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Problems might delay opening of new dorm

<p>HOLLYN JOHNSON/Tribune-Herald</p><p>Work continues on the $28 million University Village project. Earlier this month a contractor raised questions about whether the building will be ready to house 300 new students in the fall.</p>


Tribune-Herald staff writer

Could nearly 300 University of Hawaii at Hilo students find themselves homeless when they arrive on campus this fall?

That scenario appears to be a possibility, according to an engineering firm that continues to raise questions about whether the campus’ new, $28 million dormitory building will be complete by its August deadline.

In a letter dated May 16 to SSFM International’s Robert M. Yamada III, the construction manager for Phase I of the University Village project, Mitsunaga & Associates Inc. project manager Gary Nakatsuka claimed that a number of build quality and safety issues with the building could stall its opening, balloon its budget and present serious safety issues.

In a phone interview Thursday afternoon, UH-Hilo Director of University Relations Jerry Chang said Hilo administrators couldn’t speak on the allegations and referred all questions to the system’s Office of Capital Improvement.

He did agree, however, when asked if he and other campus administrators were concerned about having enough housing for students when they arrive in the fall.

“It’s a big concern,” was all he would say.

Among his complaints, Nakatsuka says that “unapproved, lesser-grade” windows were installed throughout the building, possibly placing the university “at risk of having to remove and replace the windows should the windows be found to be noncompliant with the building code requirements of this project.”

He added that such a finding could prevent the building from obtaining a certificate of occupancy, and thereby delay its ability to house students when they arrive on campus.

Nakatsuka’s letter also highlights a decision to do away with plans for a perimeter security fence and access control gates around the building, as well as all trees from the landscaping and all appliances from the building.

“The safety of the students is always a top priority of the Student Housing Director and his staff, and the perimeter fence was a requested item from the early design meetings;” he wrote, “especially since the site is across from the main campus and because it was not known (and it is still not known) when the separate campus-wide security camera system would be implemented on this site.”

He noted that the cost of the fence had already been accounted for in the final project budget in December 2012, making it “curious as to what led to the deletion of this very important feature from the project scope at this late stage.”

Meanwhile, Nakatsuka claims he has not received a response to requests to Albert C. Kobayashi Inc., the building’s general contractor, for moisture testing. Mitsunaga engineers believe the builing’s frame was exposed to rain early in the construction process and could be growing mold, he said.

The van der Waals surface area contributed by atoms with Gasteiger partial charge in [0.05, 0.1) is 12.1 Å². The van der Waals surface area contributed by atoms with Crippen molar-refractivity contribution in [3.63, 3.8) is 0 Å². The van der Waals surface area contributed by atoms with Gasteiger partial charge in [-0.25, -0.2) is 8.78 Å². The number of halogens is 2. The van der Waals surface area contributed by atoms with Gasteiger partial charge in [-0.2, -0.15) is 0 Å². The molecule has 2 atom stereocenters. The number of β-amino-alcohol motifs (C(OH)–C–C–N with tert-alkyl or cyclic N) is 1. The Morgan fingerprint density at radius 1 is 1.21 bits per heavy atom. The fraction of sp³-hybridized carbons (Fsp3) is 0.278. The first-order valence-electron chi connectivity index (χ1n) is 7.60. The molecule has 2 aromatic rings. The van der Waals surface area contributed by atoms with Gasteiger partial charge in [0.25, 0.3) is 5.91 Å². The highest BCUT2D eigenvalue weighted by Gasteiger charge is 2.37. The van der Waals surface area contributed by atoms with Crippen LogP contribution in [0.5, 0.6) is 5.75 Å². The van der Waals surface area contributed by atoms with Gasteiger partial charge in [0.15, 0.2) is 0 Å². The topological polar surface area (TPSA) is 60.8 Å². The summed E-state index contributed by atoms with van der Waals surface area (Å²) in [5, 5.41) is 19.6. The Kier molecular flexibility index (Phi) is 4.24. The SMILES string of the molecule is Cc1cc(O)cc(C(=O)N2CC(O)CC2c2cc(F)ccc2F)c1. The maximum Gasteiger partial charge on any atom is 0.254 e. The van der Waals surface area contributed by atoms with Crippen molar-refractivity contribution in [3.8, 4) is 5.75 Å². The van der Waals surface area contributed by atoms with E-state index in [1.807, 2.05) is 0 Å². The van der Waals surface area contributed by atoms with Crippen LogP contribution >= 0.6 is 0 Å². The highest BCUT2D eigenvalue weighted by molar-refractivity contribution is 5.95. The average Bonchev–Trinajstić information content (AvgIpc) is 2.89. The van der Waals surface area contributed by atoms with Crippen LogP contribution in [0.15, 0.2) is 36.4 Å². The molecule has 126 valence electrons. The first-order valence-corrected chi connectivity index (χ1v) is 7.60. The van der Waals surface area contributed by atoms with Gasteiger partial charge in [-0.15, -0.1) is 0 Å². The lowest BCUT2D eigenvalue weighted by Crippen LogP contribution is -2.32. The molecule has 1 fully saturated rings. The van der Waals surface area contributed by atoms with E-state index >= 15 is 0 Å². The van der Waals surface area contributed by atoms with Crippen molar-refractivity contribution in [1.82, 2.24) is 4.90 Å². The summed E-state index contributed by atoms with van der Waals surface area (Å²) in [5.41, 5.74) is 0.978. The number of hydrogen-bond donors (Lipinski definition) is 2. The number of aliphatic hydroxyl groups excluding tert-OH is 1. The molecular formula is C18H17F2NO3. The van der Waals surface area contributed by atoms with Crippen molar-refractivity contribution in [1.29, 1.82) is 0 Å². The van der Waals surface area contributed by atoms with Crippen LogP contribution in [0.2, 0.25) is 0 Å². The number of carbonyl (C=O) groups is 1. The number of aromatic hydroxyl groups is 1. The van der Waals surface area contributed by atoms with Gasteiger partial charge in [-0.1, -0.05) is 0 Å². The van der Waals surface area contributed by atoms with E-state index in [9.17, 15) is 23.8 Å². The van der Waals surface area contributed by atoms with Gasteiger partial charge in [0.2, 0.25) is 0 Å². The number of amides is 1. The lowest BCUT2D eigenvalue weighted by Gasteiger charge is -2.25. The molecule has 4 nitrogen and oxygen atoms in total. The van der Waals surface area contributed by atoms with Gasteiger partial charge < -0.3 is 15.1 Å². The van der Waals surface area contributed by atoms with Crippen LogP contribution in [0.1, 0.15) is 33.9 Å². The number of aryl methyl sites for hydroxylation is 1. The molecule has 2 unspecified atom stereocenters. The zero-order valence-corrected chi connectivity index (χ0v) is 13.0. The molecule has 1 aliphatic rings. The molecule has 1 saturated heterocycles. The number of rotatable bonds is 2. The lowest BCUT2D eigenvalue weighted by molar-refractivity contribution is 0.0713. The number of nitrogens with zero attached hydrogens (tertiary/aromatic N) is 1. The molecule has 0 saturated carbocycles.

“Moisture tests were requested of the General Contractor prior to the installation of the drywall due to concerns of mold growth within these wall cavities,” Nakatsuka wrote. “As of this letter, we have not received copies of the requested moisture test data collected by the General Contractor and submitted to SSFM. We still have our concerns of potential mold growth within these walls.”

Other concerns included the possible improper venting of bathrooms, the use of spray paint against university policy, cost overruns associated with a “swirl” floor tile pattern versus a simpler checkerboard pattern, as well as “cheap and unfinished” looking exterior corridor ceiling finish and paint.

In February, Dennis Mitsunaga, president and owner of Mitsunaga & Associates, which serves as the building’s plan and design contractor, provided testimony to state legislators in support of a bill that would give the university system’s procurement responsibilities to the state Department of Accounting and General Services. In that testimony, he alleged that the then-current head of procurement, UH Director of the Office of Capital Improvement Brian Minaai, had potentially wasted millions in taxpayer dollars through mismanagement, including by offering jobs to friends and political allies.

Minaai was placed on paid administrative leave in March, and the Hawaii Attorney General’s Office launched an investigation into the alleged misconduct. A representative with the Attorney General’s Office could not provide Thursday an update on the investigation, saying that she must withhold comment during an ongoing investigation.

When contacted about the allegations on Thursday afternoon, Maynard Young, who is filling Minaai’s role at the Office of Capital Improvement while he is on leave, said that the construction project remains on schedule. He declined to answer any further questions, however, referring all inquiries to the university’s public relations department.

Lynne Waters, UH associate vice president for external affairs and university relations, responded to an email but was unable to provide answers to a number of questions as of press time early Thursday evening.

Phase I of UH-Hilo’s University Village broke ground on June 22, 2012. Located across Kawili Street from the campus’ main entrance, the facility includes housing units in apartments and suite-style residence halls for apprximately 300 students.

It is the first new housing unit to be built at UHH since 1989, and is anticipated to go a long way in addressing what administrators have called a severe housing shortage on campus. There is currently room for only 600 students on campus, serving a total enrollment of over 4,100.

Email Colin M. Stewart at


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